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Career Advice

Building a Manager Level CV

Interviewing for management level jobs can be extremely competitive and the application process can be a long and drawn out one. If you’re alreadyoffice manager in work, finding time to apply, interview and search for new jobs can be very time consuming, sometimes tiring.

But did you know that getting your CV right is almost half the battle? Your CV is essentially your ‘shop window’ to what you can offer to potential employers. As someone looking for a managerial position, it’s important that your professional ‘window’, reveals your most desirable and most employable traits.

Manager level positions are often in need of someone with very specific skill sets and experience in particular business areas; which is why for a recruitment agency, finding the right person for the job can often be a long process. But for an employee, how can they get the attention of recruiters in the first instance?

Top Tips of Building a Manager Level CV

  1. Get help with your CV – if you’re not sure whether your CV is up to scratch, you can seek the help of professionals. Don’t be afraid to ask recruitment consultants for their help and advice when applying for certain roles. Always ask if you need to tailor your document to suit different roles and get the views and opinions of different people in the industry.
  2. Highlight your people skills – being a manager is about working with others. Highlighting the times when you have worked well with CV3people or delegated within a team (whether you were at managerial level or not) will help to show that you have had a lot of experience in leading others.
  3. Show your leadership ability – leadership ability can be seen in the roles you have done but also in extracurricular activities and any work experience you have done. Are you the captain of sports team? The chairman of an organisation? The spokesperson for a charity? These are all things worth highlighting in your CV.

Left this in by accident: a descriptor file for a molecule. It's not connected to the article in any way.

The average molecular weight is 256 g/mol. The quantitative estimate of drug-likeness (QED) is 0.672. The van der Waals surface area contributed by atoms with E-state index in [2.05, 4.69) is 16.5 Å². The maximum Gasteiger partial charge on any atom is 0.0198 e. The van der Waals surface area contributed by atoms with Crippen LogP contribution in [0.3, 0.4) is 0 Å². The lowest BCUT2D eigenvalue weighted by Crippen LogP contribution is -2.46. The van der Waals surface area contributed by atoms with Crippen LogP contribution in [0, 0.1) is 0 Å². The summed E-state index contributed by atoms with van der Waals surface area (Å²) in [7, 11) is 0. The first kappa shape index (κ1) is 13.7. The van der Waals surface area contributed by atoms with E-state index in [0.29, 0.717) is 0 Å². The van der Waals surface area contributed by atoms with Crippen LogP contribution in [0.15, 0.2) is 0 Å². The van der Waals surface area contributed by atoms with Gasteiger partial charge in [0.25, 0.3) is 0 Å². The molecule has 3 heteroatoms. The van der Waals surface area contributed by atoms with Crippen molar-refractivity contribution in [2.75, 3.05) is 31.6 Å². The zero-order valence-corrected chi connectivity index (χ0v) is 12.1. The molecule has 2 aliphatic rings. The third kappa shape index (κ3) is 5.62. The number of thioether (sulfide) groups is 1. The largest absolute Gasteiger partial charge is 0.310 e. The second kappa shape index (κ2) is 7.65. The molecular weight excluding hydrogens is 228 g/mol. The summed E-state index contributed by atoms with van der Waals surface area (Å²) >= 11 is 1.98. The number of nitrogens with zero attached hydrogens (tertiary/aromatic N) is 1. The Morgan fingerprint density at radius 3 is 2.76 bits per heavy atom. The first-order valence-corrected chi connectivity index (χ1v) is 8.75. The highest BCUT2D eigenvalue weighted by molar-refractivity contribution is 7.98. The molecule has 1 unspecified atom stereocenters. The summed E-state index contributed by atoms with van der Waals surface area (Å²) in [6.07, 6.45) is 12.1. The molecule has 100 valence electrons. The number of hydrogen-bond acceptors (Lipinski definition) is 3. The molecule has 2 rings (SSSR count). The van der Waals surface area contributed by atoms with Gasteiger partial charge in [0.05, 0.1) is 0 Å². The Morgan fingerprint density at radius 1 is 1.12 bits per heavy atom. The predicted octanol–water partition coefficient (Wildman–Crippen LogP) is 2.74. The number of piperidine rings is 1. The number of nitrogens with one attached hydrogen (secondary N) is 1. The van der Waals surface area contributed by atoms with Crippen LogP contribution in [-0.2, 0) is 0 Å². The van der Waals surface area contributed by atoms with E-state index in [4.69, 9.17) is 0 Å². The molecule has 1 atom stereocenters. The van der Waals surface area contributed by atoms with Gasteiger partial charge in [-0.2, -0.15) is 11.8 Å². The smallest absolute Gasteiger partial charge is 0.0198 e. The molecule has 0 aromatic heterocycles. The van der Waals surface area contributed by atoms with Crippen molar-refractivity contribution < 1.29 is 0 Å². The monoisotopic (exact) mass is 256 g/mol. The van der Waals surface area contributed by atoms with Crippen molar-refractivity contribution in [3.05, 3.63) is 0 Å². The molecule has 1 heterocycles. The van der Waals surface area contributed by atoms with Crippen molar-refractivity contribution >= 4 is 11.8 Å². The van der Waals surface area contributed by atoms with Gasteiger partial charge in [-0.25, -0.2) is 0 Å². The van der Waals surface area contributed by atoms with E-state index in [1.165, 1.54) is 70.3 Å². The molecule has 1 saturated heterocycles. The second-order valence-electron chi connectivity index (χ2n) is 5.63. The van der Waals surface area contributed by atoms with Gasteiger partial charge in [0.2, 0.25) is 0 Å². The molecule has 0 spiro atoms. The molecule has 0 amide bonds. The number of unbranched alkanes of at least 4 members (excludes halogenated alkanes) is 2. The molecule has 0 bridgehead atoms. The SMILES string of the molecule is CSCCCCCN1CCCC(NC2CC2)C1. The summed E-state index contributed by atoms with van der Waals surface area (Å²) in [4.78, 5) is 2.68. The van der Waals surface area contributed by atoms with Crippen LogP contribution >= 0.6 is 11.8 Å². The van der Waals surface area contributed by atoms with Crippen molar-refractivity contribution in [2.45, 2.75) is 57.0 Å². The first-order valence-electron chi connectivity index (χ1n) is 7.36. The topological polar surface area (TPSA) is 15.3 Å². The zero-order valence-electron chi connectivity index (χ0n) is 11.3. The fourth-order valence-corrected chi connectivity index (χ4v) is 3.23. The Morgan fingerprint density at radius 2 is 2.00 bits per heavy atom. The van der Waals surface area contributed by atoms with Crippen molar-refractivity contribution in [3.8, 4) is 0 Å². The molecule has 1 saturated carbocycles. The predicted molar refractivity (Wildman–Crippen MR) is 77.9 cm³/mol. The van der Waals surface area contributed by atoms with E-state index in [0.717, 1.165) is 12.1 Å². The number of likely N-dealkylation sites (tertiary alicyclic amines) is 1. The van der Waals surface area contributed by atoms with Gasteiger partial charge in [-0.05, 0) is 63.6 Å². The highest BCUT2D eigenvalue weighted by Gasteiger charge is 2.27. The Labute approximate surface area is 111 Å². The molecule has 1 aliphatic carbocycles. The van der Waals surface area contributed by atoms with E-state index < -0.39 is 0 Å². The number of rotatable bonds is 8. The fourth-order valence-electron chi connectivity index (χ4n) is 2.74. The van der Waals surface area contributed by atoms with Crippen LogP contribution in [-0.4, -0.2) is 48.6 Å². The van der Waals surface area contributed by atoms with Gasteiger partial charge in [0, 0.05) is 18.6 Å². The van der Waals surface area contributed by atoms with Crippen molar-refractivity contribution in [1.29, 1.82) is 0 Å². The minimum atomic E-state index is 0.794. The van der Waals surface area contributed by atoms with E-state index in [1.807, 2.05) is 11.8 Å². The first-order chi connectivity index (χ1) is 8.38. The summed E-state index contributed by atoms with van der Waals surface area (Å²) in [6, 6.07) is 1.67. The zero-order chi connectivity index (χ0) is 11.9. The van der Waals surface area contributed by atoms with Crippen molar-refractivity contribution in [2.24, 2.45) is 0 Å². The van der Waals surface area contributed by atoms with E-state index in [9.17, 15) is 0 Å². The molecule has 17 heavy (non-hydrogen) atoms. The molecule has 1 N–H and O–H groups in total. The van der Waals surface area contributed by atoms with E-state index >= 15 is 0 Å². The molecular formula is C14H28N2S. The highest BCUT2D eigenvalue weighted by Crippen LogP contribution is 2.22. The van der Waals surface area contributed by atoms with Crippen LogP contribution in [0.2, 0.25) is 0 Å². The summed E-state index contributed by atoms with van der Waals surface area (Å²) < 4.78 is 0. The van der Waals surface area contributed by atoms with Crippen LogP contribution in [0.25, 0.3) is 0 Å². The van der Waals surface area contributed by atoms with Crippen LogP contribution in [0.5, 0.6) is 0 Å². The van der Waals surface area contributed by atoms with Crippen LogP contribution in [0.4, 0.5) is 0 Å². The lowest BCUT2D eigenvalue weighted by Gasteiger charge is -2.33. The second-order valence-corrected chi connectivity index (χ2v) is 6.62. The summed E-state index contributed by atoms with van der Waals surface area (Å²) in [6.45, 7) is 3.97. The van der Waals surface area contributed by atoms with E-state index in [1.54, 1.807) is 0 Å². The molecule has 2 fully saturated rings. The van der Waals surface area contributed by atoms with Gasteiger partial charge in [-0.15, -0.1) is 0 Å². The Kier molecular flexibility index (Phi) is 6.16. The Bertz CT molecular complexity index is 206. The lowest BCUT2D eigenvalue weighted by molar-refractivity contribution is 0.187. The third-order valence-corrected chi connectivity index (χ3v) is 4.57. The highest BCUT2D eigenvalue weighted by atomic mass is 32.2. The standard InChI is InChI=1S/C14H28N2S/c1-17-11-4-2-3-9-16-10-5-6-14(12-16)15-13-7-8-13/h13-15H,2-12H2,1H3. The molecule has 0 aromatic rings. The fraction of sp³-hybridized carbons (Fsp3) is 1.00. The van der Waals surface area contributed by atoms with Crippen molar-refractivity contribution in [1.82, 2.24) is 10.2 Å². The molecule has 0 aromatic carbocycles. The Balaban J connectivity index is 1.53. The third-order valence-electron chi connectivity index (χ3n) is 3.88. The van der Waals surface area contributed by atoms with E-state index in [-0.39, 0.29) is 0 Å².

4. Get the right training – does your desired role require certain qualifications on top of your degree and school achievements? Or will getting on the right training course give you an advantage over others in your position? If you are natural born leader, your employer may not get to see this until the day of your interview but if you want to show your leadership skills, a dedicated management training course could be a great investment of your time and effort. (To find out more, visit www.righttrackconsultancy.co.uk and find out what courses are available for you).
  5. Get references – providing references can really help you in your application process. If you can offer references who can vouch for your managerial abilities, this can give you a great advantage.
  6. Ask for feedback – if your CV is not bringing you back any potential leads or no-one is responding to your emails / letters, it never hurts to ask why. Speak to employers and recruitment consultants about getting feedback and take what they say on board. In some cases, it may even be a second chance to re-apply for a role.

This is a guest post for TheEmployable


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